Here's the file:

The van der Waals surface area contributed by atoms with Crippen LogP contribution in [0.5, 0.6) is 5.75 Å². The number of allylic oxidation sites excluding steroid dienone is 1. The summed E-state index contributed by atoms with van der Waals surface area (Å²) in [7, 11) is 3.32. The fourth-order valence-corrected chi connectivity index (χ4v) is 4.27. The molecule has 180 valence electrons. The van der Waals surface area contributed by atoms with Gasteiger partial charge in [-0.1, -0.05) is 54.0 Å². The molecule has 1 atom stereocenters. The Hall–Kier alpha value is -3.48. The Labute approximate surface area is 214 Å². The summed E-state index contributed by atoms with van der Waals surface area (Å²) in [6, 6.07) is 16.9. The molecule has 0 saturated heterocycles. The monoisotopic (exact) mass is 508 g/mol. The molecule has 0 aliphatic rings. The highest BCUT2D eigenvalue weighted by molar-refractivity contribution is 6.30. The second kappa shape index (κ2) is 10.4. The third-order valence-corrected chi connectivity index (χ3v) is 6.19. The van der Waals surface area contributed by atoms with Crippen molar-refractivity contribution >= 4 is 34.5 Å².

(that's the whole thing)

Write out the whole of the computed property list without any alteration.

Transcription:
The van der Waals surface area contributed by atoms with Crippen LogP contribution in [0.5, 0.6) is 5.75 Å². The number of allylic oxidation sites excluding steroid dienone is 1. The summed E-state index contributed by atoms with van der Waals surface area (Å²) in [7, 11) is 3.32. The fourth-order valence-corrected chi connectivity index (χ4v) is 4.27. The molecule has 180 valence electrons. The van der Waals surface area contributed by atoms with Gasteiger partial charge in [-0.1, -0.05) is 54.0 Å². The molecule has 1 atom stereocenters. The Hall–Kier alpha value is -3.48. The Labute approximate surface area is 214 Å². The summed E-state index contributed by atoms with van der Waals surface area (Å²) in [6, 6.07) is 16.9. The molecule has 0 saturated heterocycles. The monoisotopic (exact) mass is 508 g/mol. The molecule has 0 aliphatic rings. The highest BCUT2D eigenvalue weighted by molar-refractivity contribution is 6.30. The second kappa shape index (κ2) is 10.4. The third-order valence-corrected chi connectivity index (χ3v) is 6.19. The van der Waals surface area contributed by atoms with Crippen molar-refractivity contribution >= 4 is 34.5 Å².